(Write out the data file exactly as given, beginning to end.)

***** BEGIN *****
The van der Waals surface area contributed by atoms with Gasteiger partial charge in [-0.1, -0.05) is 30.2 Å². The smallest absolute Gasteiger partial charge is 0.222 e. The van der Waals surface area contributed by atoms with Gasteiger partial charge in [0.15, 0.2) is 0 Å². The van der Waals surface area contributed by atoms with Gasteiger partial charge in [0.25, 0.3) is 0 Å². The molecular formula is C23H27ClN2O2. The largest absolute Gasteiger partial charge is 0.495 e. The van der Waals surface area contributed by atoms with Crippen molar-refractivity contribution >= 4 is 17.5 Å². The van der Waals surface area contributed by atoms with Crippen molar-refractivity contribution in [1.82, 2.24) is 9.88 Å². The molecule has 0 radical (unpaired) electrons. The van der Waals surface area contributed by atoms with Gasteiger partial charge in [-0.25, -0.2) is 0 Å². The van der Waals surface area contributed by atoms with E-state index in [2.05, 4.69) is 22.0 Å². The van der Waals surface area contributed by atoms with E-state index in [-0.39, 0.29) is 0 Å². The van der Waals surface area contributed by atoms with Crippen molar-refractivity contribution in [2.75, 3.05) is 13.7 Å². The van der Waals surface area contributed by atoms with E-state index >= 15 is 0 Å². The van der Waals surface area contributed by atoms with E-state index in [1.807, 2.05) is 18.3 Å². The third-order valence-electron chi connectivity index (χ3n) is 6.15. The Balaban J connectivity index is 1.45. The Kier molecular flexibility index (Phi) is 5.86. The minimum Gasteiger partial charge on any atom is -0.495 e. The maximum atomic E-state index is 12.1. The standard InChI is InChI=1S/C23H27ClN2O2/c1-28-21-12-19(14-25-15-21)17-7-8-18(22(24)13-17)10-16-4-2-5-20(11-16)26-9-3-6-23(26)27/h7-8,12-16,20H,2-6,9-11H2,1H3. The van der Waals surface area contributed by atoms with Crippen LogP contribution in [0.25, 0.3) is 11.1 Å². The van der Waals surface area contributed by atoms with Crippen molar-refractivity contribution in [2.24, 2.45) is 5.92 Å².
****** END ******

The van der Waals surface area contributed by atoms with Gasteiger partial charge in [-0.1, -0.05) is 30.2 Å². The smallest absolute Gasteiger partial charge is 0.222 e. The van der Waals surface area contributed by atoms with Gasteiger partial charge in [0.15, 0.2) is 0 Å². The van der Waals surface area contributed by atoms with Gasteiger partial charge in [0.25, 0.3) is 0 Å². The molecular formula is C23H27ClN2O2. The largest absolute Gasteiger partial charge is 0.495 e. The van der Waals surface area contributed by atoms with Crippen molar-refractivity contribution >= 4 is 17.5 Å². The van der Waals surface area contributed by atoms with Crippen molar-refractivity contribution in [1.82, 2.24) is 9.88 Å². The molecule has 0 radical (unpaired) electrons. The van der Waals surface area contributed by atoms with Gasteiger partial charge in [-0.25, -0.2) is 0 Å². The van der Waals surface area contributed by atoms with E-state index in [2.05, 4.69) is 22.0 Å². The van der Waals surface area contributed by atoms with E-state index in [-0.39, 0.29) is 0 Å². The van der Waals surface area contributed by atoms with Crippen molar-refractivity contribution in [2.75, 3.05) is 13.7 Å². The van der Waals surface area contributed by atoms with E-state index >= 15 is 0 Å². The van der Waals surface area contributed by atoms with E-state index in [1.807, 2.05) is 18.3 Å². The third-order valence-electron chi connectivity index (χ3n) is 6.15. The Balaban J connectivity index is 1.45. The Kier molecular flexibility index (Phi) is 5.86. The minimum Gasteiger partial charge on any atom is -0.495 e. The maximum atomic E-state index is 12.1. The standard InChI is InChI=1S/C23H27ClN2O2/c1-28-21-12-19(14-25-15-21)17-7-8-18(22(24)13-17)10-16-4-2-5-20(11-16)26-9-3-6-23(26)27/h7-8,12-16,20H,2-6,9-11H2,1H3. The van der Waals surface area contributed by atoms with Crippen LogP contribution in [0.25, 0.3) is 11.1 Å². The van der Waals surface area contributed by atoms with Crippen molar-refractivity contribution in [2.24, 2.45) is 5.92 Å².